Sarah Lysne: The joy of being strong

Published 6:43 pm Friday, April 29, 2022

Just typing the title of this column makes me feel better. You might think it is an odd title written by someone who has ALS, but let me explain.

From the onset of my ALS, my hands, arms and torso have been the most compromised by muscle weakness. My legs are strong, but the weakness in my upper body causes me to be unable to walk alone.

Most days my spirit is strong too. I try to count my blessings. But, one day last week, I just didn’t feel strong at all. I had put off doing my exercises for a few days,and I felt physically weak. I was anxious for the weather to get nice, so it would be easier to go places. I missed being out and seeing people.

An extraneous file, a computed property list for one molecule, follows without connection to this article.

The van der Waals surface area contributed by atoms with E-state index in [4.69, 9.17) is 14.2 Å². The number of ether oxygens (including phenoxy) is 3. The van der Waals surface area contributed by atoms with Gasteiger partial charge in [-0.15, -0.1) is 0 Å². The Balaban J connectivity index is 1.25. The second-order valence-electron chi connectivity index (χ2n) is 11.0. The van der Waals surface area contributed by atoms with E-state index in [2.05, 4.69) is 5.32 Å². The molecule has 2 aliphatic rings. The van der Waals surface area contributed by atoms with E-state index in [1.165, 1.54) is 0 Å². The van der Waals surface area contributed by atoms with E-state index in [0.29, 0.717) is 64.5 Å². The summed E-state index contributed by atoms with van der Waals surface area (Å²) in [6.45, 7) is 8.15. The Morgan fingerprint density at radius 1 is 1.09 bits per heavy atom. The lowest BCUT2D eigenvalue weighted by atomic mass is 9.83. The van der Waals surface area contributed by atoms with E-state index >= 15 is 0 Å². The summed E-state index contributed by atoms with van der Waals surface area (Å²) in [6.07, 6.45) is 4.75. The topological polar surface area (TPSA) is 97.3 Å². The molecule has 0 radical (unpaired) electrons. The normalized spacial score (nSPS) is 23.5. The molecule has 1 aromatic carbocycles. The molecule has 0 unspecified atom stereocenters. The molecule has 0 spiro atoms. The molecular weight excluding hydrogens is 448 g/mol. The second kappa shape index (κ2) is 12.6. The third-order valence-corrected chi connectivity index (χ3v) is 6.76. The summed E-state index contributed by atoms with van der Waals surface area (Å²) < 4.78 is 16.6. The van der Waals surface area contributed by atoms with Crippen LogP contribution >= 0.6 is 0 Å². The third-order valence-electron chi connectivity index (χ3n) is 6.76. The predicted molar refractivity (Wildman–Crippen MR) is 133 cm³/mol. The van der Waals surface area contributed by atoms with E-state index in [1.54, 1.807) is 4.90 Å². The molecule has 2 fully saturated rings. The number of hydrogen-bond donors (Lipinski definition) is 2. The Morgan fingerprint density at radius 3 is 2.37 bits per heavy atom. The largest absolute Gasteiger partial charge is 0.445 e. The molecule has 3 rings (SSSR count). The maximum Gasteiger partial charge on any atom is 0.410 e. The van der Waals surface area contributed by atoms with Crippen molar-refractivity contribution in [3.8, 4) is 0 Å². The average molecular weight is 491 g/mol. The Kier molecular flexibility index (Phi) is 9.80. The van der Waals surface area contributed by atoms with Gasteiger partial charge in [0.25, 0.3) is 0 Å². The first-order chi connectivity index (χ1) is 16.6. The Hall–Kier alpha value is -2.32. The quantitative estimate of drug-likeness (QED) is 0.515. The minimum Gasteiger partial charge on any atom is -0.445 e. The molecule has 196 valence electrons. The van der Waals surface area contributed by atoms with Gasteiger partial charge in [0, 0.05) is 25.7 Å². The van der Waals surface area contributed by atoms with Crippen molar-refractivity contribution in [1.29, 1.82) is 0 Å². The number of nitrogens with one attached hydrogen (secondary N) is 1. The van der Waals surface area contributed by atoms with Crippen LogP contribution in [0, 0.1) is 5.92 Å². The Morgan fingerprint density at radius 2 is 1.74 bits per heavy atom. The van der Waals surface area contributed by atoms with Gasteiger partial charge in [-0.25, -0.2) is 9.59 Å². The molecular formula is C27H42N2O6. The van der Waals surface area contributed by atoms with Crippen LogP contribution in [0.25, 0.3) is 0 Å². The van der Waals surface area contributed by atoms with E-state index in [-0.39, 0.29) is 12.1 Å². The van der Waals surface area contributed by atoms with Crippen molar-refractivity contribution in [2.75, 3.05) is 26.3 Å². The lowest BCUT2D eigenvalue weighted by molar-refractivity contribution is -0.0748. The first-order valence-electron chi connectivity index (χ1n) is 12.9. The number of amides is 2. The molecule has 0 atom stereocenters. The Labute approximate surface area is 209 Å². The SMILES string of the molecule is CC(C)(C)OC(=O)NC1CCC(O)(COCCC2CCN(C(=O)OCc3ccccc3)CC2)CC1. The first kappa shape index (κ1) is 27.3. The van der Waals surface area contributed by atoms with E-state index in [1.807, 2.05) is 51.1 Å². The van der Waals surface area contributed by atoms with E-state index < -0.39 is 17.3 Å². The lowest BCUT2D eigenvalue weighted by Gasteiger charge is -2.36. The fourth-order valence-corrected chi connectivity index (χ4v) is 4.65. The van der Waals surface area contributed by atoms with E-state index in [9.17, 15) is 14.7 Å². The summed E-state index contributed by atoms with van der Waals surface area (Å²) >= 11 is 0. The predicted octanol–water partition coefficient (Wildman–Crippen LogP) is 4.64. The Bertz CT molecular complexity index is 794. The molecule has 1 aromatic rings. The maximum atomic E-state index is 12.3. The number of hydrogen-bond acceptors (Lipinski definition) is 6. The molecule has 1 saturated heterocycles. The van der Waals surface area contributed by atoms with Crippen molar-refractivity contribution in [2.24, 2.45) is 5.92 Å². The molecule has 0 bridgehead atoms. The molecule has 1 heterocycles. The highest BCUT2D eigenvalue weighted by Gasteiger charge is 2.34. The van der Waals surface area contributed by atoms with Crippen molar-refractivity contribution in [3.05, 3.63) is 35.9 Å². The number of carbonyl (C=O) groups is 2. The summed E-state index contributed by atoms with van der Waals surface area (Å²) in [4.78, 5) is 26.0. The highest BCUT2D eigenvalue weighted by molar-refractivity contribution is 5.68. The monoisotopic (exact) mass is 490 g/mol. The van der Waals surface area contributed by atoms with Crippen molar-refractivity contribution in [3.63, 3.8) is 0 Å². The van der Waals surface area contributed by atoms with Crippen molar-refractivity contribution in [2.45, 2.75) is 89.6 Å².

Late that afternoon, I received an unexpected phone call. The call was from a new friend whose relative has ALS. She does not live in Austin, but we have been able to keep in touch and share things that have helped manage the disease. At the end of the phone conversation I felt lighter. It always helps to talk to someone who truly understands your situation. In just 10 minutes she had made me feel emotionally strong again. The phone call was a reminder of how much we need others. We were not meant to stand alone, especially on difficult days.

That night, I slept well. The next day I realized that getting a good night’s sleep helped me have the energy I needed to exercise.

I told another friend that I only exercise because I am afraid I will become weaker if I don’t. After I admitted this my friend said, “You need to give yourself credit for the emotional strength it takes to do those exercises.”

She was right. The arm exercises are extremely difficult physically and emotionally.

I have to accept that there are some days that I won’t feel strong, but with perseverance I will continue my work to stay strong.